Washington, D.C., was where Tabin Tangila mesu Kamba first landed after fleeing his home in the Democratic Republic of Congo, where a controversial election had led to chaos and violence.

When he arrived in the nation’s capital in 2012, he was told by someone at a nearby church that he could find the help he needed in Maine. Tangila mesu Kamba, 36, has since been granted asylum and joined by his wife and four children in Yarmouth.

He will return to Washington for the first time Tuesday to attend President Obama’s final State of the Union address as the guest of U.S. Rep. Chellie Pingree, D-1st District.

“I’m so glad to be there and see how democracy works in this country,” he said.

Each member of Congress gets two tickets to the annual speech and they commonly take constituents or staff or family members. Last year, Pingree invited celebrity chef Tom Colicchio, with whom she’s worked on food policy issues, said Willy Ritch, spokesman for Pingree.

U.S. Rep. Bruce Poliquin, R-2nd District, is bringing Norman Rossignol, a decorated Army veteran from Bangor. Independent U.S. Sen. Angus King is bringing retired Maj. Gen. Earl Adams, who served in King’s gubernatorial administration as the adjutant general and commissioner of the Department of Defense, Veterans and Emergency Management. U.S. Sen. Susan Collins, a Republican, will be joined by Betsey McCandless, a Portland lawyer who serves as a trustee of the Diocesan Funds for the Episcopal Diocese of Maine and on the board of directors for Hospice of Southern Maine.

Members of Congress often announce who their guests are, and the invitations can also be used to make a political statement.

Ritch said Pingree wanted to bring a Maine immigrant or refugee to show her support for that community at a time when the national dialogue surrounding those groups has been particularly sharp.

“Tabin is a great example of the immigrants who come to this country and come to Maine to escape persecution and to make a life for themselves and their families,” Pingree said in a written statement.

Tangila mesu Kamba, who was a political activist and advocate for health care in his home country, now works at the Frannie Peabody Center in Portland as a minority outreach specialist for people with HIV.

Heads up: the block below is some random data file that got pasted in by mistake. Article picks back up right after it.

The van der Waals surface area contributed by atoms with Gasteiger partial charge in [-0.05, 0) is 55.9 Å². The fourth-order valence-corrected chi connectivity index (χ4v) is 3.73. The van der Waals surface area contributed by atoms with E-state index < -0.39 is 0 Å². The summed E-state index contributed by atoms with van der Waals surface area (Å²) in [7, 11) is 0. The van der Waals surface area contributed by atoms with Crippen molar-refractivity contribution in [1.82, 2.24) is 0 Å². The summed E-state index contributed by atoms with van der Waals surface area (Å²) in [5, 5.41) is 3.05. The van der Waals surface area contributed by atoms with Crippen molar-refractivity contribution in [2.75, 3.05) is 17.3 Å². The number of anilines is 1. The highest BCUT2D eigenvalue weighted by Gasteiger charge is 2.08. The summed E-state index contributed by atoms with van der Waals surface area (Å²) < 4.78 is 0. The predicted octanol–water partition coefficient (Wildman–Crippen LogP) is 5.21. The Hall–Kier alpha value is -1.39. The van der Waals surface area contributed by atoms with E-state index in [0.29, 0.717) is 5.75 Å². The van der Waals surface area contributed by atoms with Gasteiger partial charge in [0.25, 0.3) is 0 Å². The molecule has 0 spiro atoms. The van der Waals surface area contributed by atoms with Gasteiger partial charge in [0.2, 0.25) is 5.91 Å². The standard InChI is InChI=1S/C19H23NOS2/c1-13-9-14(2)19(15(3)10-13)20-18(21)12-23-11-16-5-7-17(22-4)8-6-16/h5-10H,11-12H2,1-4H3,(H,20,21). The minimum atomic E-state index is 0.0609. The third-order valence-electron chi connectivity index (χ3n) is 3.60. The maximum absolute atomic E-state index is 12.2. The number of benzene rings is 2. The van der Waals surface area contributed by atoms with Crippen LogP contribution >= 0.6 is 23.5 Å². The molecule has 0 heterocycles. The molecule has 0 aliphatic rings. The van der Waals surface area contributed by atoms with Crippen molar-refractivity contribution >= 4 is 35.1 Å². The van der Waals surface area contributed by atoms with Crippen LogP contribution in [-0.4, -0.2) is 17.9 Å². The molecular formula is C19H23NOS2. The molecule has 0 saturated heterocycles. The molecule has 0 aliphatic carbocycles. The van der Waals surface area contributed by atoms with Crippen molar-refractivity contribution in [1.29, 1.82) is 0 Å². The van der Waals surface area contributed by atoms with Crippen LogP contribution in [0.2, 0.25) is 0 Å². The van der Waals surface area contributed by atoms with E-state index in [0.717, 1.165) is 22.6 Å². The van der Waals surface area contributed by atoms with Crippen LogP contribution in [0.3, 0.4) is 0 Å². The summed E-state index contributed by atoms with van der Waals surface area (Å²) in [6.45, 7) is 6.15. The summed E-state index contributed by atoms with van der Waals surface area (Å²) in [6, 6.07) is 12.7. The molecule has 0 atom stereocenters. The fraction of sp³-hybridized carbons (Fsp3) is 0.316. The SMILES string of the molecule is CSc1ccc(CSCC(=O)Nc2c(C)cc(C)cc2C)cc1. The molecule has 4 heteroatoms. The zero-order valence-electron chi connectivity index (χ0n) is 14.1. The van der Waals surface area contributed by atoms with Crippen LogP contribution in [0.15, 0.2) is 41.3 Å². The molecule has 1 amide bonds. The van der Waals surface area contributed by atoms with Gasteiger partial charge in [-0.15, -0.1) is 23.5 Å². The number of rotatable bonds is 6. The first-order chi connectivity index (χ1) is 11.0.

“In the Congo, Tabin had the courage to stand up for human rights. It was a brave and dangerous thing to do for him, and I’m proud that he and his family are now Mainers and I’m proud to take him to see the president speak tomorrow night,” Pingree said Monday.

Tangila mesu Kamba admitted Monday that he wasn’t exactly sure what he was being invited to at first. But after speaking with Ritch and some work colleagues, he was shocked to learn what was happening.

“I found out that was a big and huge thing in my life,” he said.

He hopes to hear the president speak about immigration and what the country can do to help people who are waiting to become legal citizens.

Rossignol, Poliquin’s guest, said Monday that he is most interested in hearing Obama talk about gun control.

“He’s too lenient,” Rossignol said of the president. The veteran said he wants Obama to be more aggressive about getting assault rifles out of the hands of the public.

Rossignol, 90, served in the Army for 21 years, as an infantryman in World War II and the Korean War, and was awarded the Bronze Star and Purple Heart.

A native of Milford and a graduate of Old Town High School, he also worked for 25 years as an electrician at the University of Maine. Now he greets members of the armed services at the airport as they arrive back in the United States and participates in a program at a local museum in which students can interview veterans.

“The best way to honor the selfless service of our brave veterans like Norman is to make sure we do everything to protect the freedoms and liberties they fought so hard to defend, and that we keep our nation’s promise to take care of our veterans,” Poliquin said in a news release. “On Tuesday night, I hope to hear this president finally stand up to those who wish to do this great country and its allies harm, just as Norman did more than 70 years ago.”

Rossignol and Poliquin met while marching in the Memorial Day parade in Bangor last year. They walked beside each other again at the Veterans Day parade, Rossignol said.

A couple of weeks ago, he got a call from the congressman asking about his plans for this week. He checked his calendar and was free, he told Poliquin, who then invited him to watch the address from the gallery in the U.S. House of Representatives.

“I’ve been on cloud nine since then,” Rossignol said.

 


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